As has been the case throughout 2019 — including in recent Washington Post-ABC News polling — that distinction belongs to former vice president Joe Biden, with 49 percent saying he had the best chance.

Maintaining a solid spot competing for second place might not mean a whole lot, given that Biden seems to have a lock on the frontrunner position, running double digit margins on his competitors. But at this stage of the race, and given how prone he is to missteps of his own, keeping up with him might be good enough.

Julian Castro Once Again Blames Trump for El Paso — This Time in an Ad

If President Trump was watching his favorite news program — Fox & Friends — this morning, he likely got a rude interruption in the form of a television ad from Democratic primary candidate Julian Castro. The presidential hopeful took out a 30-second spot during the show to address a message directly to the president, blaming him for the recent mass shooting at a Walmart in El Paso, Texas.

“As we saw in El Paso, Americans were killed because you stoked the fire of racists,” says Castro, former secretary of Housing and Urban Development. “Innocent people were shot down because they look different from you because they look like me. They look like my family.”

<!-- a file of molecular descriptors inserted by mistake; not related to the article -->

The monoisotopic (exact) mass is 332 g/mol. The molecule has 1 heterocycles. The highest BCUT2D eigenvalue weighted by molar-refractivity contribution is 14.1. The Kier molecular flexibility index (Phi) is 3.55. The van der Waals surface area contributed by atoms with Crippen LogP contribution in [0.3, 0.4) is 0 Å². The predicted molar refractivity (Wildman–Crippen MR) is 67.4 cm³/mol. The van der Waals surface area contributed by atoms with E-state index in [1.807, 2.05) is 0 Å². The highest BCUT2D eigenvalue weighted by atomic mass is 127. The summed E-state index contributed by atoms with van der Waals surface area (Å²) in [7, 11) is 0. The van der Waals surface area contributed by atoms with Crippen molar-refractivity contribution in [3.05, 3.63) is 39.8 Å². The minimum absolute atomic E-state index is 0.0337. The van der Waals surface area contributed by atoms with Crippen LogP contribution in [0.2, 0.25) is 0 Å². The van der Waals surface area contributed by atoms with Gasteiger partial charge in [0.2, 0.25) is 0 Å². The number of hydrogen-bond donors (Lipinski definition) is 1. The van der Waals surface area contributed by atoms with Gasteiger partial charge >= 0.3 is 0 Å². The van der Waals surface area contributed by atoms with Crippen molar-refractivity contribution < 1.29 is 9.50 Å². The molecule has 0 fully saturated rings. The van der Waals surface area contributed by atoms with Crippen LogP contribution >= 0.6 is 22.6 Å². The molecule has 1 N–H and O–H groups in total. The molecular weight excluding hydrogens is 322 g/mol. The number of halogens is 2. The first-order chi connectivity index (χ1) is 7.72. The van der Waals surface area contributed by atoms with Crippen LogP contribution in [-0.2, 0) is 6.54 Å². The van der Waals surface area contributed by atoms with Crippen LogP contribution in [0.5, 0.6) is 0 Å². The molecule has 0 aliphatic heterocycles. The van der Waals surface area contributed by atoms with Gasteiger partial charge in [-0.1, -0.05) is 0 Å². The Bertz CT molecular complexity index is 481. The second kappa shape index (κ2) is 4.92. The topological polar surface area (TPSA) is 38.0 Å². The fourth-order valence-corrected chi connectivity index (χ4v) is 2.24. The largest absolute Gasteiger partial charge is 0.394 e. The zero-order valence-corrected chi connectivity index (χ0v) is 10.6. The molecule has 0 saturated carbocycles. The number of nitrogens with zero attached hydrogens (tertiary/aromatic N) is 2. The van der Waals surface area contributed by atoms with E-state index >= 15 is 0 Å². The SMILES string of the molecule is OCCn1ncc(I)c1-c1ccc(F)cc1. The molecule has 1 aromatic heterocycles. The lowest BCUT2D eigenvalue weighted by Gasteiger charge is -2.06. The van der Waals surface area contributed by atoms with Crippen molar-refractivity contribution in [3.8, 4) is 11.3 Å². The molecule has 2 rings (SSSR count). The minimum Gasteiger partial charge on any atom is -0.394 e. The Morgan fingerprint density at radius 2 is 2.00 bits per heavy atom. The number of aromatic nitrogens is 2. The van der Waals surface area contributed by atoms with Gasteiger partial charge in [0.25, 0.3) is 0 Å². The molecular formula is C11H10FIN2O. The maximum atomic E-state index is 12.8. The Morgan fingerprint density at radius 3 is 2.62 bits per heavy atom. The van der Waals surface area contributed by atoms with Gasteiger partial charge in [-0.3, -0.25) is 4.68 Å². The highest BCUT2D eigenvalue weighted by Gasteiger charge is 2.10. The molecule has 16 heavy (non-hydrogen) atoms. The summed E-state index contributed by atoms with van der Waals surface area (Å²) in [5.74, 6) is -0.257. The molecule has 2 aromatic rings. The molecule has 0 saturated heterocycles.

Castro isn’t the first Democratic candidate to blame the president for the anti-immigrant violence. After the shooting, former Texas congressman Beto O’Rourke said Trump is “causing this” by being “an open, avowed racist.” New Jersey senator Cory Booker declared Trump “responsible” for the attack. Several candidates, meanwhile, have insisted that Trump is a white supremacist.

For Democrats, it isn’t enough to criticize Trump’s rhetoric as being unpresidential or inadvisable. They always have to take it a step further, beyond defensible arguments, and make Trump out to be the cartoon villain they’re longing to run against.